Timothy Snyder identifies another turning point in history: when the status of left-bank Ukraine changed in the mid-seventeenth century. At that time, the university cities of Kiev and Chernigov, with their rich traditions of religious disputes had not yet been held by Moscow, were annexed to “Muscovy.” According to Snyder, a number of intellectuals from Ukraine, notably Lazar Baranovich, indoctrinated Muscovy with ideas that Little Russia (Malorossiya), Ukraine, was a “chrysalid,” or key to Big Russia (Velikorossiya), that is, to the very project of “Russia.” This strategy would supposedly lead to their native lands acquiring key importance within Russia in the new territorial configuration. To expand on Snyder’s thoughts even further, the former Golden Horde Muscovy was thus reborn from within, becoming the carrier of the Western Russian project of “Russia.” Complete rebirth, of course, did not happen, although the fixation on the Western Russian and Ukrainian lands became firmly embedded in the minds of the Muscovite elite.

In this fashion, some supporters of Russian decolonization are trying to “separate” Muscovy from the heritage of ancient Rus. There are other Western Russian projects that free peoples and communities, especially beyond the Urals, from being associated with Russia, such as Oleksii Arestovych’s intellectual construct of “Rus-Ukraine” (The Fifth Project), as well as a number of regional Russian movements and discursive initiatives that set colonized regions in opposition to imperial Moscow, all of which are defined by this understanding of Russia’s decolonization.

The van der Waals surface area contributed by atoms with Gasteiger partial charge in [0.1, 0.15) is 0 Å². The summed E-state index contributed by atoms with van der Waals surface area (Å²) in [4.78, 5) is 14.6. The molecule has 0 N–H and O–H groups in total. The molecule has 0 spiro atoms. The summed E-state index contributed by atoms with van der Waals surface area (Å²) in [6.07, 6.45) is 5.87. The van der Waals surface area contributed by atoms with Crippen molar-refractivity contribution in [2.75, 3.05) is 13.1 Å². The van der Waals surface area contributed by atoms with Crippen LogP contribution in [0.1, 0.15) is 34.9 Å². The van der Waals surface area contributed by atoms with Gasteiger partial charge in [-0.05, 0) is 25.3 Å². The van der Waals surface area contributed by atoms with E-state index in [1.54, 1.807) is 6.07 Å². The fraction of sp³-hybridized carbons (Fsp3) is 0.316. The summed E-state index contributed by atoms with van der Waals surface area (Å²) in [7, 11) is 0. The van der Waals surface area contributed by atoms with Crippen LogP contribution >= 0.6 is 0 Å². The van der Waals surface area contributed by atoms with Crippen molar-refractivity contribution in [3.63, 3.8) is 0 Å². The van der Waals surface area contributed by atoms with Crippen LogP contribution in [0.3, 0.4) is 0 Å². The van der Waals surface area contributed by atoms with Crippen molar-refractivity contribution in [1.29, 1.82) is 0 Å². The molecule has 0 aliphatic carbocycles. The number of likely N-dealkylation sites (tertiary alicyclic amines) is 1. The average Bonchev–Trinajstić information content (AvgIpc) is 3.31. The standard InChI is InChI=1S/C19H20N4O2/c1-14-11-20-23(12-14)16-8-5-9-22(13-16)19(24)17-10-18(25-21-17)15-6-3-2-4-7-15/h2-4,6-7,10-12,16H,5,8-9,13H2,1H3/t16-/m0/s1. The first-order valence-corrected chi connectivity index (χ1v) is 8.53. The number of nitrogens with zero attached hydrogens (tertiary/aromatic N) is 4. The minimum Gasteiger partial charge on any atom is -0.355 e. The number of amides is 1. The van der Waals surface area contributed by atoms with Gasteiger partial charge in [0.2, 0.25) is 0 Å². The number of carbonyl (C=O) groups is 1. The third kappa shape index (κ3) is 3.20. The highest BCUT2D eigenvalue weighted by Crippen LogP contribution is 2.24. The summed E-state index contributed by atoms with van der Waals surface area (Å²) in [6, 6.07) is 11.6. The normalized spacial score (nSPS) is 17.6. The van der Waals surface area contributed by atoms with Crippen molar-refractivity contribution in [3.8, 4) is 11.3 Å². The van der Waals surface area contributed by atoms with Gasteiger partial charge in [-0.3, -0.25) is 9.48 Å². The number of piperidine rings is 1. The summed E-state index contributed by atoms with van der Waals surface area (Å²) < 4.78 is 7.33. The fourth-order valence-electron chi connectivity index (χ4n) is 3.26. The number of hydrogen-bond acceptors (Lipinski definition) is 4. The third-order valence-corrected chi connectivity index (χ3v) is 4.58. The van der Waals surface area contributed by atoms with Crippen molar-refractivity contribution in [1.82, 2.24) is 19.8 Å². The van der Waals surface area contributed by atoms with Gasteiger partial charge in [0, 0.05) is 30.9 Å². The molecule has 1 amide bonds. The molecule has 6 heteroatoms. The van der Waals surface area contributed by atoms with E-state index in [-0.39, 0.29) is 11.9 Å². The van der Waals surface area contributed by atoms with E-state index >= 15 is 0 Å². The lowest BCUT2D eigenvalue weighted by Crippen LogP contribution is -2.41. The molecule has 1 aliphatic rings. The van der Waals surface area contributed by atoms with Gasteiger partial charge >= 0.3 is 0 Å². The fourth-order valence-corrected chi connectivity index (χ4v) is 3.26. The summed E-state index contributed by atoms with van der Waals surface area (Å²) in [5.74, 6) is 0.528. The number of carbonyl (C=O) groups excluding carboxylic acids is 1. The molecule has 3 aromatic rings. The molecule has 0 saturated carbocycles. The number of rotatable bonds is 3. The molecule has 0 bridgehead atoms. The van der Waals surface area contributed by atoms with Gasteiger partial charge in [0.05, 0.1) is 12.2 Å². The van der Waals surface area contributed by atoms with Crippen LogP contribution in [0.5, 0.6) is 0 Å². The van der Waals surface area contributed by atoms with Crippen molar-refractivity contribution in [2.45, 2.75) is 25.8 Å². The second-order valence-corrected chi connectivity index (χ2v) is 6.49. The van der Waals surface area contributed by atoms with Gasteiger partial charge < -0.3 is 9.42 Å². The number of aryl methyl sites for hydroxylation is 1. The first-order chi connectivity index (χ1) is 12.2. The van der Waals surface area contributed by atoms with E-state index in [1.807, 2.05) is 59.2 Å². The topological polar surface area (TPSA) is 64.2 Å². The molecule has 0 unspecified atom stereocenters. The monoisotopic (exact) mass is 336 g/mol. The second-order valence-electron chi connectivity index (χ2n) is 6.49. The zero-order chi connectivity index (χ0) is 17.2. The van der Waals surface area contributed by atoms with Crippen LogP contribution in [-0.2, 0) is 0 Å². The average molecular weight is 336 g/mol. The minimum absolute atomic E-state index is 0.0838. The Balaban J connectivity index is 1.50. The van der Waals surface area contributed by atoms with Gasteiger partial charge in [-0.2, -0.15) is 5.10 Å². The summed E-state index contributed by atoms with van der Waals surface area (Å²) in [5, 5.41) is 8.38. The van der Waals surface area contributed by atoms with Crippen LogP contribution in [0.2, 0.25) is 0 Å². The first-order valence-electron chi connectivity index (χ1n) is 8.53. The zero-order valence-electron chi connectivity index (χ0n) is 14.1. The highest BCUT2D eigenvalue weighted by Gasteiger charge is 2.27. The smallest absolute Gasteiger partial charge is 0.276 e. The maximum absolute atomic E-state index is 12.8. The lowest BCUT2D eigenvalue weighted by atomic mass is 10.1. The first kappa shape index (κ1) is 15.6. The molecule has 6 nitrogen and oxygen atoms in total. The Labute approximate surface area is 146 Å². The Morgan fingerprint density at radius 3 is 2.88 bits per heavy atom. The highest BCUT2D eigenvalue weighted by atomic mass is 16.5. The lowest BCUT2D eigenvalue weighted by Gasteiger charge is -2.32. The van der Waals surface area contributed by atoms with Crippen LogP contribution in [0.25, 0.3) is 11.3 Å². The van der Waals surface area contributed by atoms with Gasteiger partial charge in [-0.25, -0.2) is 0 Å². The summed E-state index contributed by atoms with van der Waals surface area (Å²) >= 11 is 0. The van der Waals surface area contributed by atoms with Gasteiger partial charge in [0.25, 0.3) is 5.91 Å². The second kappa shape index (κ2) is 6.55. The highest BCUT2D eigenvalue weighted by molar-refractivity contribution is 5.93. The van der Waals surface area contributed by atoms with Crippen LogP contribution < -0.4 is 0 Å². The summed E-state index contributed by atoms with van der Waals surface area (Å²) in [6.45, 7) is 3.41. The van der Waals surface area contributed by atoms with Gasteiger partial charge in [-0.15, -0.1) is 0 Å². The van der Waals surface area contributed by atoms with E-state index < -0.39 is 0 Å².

Using anticolonial rhetoric, Putin declares the need to “decolonize” Russia from the West, echoing the opening argument of Eurasianism set forth by Nikolai Trubetskoy in Europe and Humanity (1920). Trubetskoy argued that the “Romano-Germanic world” was positioned as world hegemon and that it was up to the rest of the humanity to challenge this hegemony (and to “provincialize Europe,” as postcolonial theorist Dipesh Chakrabarty later put it). Enormous casualties caused by Russia’s invasion of Ukraine make these ideas look dangerously grotesque. In the Global South and East, however, harsh anti-Western rhetoric seems valid for many reasons, so Putin’s anti-Westernism, or, as Sergei Abashin put it, “decolonization à la Russe,is taken more seriously.

Why are there so many different and conflicting interpretations of decolonization today? One reason is that since the 1970s, decolonization has increasingly been understood as a discursive struggle against the coloniality of knowledge by means of theoretical and artistic speculation. Seen through this lens, any particular decolonial process is characterized by its own unique model, which is the sole condition for genuine emancipation from colonial knowledge. It is no coincidence, then, that critical theory and contemporary art, which problematize decoloniality precisely as a property of knowledge and a representation of the world, become the most important arena of decolonial struggle.

A Decolonial Scandal in Art